KENYA – Kenya Electricity Generating Company (KenGen) is contemplating the installation of floating solar plants in three of its key hydropower dams, which specialists say is a more economical option for renewable energy than land-based solar farms.
Norwegian firm Multiconsult is set to conduct a pre-feasibility study for the floating solar PV (F-PV) project which will contribute to a more flexible and sustainable energy system in Kenya.
The floating solar plants project includes the three dam reservoirs, Kamburu, Kiambere and Turkwell in Kenya.
Multiconsult will review the power infrastructure at the sites, assess hydro turbines characteristics, operation of the reservoirs, water flow patterns and power evacuation in the grid, as well as provide recommendations about the integration of Floating Solar PV (F-PV) in hybrid operation with the existing infrastructure.
Multiconsult will also assess the social, environmental and climate aspects and associated risks. The project is funded by the German development bank, KfW.
“Numerous benefits will be realized by this project. The hybrid operation of the dams with floating solar PV (F-PV) will facilitate the management of power and water usage in an appropriate and cost-effective way in addition to water savings due to less evaporation from the reservoir,” says Syed Ali, Senior Advisor and Project Manager at Multiconsult.
“Kenya has abundant solar resources which means solar power can be used during daytime when sun is abundant, and hydro power during peak times in the evening. This may reduce reliance on conventional and oil/coal fired power plants and thus reduce carbon emissions.”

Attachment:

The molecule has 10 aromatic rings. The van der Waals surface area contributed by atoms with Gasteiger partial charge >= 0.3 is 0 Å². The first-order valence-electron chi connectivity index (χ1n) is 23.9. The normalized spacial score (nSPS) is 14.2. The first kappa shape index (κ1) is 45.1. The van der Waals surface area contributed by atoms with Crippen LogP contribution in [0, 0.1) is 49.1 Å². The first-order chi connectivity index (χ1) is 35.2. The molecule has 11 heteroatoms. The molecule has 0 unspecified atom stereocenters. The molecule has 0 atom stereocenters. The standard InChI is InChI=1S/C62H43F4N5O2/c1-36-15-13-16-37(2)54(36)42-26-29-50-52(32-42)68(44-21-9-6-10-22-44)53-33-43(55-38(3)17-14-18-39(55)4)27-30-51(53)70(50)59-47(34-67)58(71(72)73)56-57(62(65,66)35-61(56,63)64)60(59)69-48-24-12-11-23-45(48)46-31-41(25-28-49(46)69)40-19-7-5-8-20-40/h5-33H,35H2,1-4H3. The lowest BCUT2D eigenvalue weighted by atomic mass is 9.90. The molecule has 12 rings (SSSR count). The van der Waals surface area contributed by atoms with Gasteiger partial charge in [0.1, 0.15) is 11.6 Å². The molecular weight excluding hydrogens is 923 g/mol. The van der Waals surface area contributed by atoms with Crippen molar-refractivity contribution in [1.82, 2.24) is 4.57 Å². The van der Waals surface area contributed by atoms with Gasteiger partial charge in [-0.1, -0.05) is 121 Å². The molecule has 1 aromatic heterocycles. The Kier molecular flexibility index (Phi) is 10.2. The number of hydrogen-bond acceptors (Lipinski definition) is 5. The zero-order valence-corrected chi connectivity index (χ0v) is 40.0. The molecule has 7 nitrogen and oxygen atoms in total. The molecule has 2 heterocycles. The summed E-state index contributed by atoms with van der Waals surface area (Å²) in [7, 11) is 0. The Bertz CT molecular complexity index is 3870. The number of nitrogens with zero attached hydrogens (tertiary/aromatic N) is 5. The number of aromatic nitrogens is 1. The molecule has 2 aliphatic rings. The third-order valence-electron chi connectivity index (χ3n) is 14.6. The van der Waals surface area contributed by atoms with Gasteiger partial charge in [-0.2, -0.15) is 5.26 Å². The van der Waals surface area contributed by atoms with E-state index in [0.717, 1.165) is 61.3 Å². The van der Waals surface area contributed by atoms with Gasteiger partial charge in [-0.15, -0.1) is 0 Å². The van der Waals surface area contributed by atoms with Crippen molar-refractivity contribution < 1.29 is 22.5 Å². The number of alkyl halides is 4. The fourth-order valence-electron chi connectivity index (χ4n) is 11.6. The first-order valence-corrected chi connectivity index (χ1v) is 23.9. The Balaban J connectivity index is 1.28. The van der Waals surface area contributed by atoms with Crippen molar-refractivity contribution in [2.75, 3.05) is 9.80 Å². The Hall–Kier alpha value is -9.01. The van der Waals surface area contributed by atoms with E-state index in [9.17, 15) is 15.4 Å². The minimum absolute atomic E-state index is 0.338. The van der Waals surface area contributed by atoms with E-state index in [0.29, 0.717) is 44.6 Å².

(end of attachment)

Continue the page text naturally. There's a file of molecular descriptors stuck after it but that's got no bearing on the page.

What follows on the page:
The power production of these large hydro dams may be affected by climate change, such as larger variations in water inflow and more extreme weather. Such a scenario will affect the water levels in the reservoirs and water management could become more challenging.
Hybrid hydropower-connected F-PV plants (operation of FPV and hydropower together) in the existing dams could offset the loss of electrical production due to variation in water levels.
Furthermore, hybrid F-PV and hydropower plants could facilitate grid integration cost savings by utilizing the same grid connection. Large-scale FPV plants can also reduce the evaporation rate of water which may result in saving of water as well, according to Syed.
VP of Energy Systems at Multiconsult Ryan Anderson says Multiconsult is proud to be awarded this prestigious assignment and get the opportunity to advise KenGen.
“We believe that the future of power systems in many African countries will rely on low cost variable renewables working together with reliable and flexible hydropower reservoirs. Multiconsult intends to help its clients to be at the forefront of this development. It is exciting that KenGen, with support from KFW, are looking to be a path-breaker for the continent in this regard.”
With its extensive specialist expertise in hydropower & renewable energy development, Multiconsult has worked in the energy sector in Africa for more than 40 years, as well aspositioned itself as a global market leader in floating solar PV and hybridization of hydropower with other variable renewables.
Liked this article? Subscribe to DealStreet Africa News, our regular email newsletter with the latest news, deals and insights from Africa’s business, economy and more. SUBSCRIBE HERE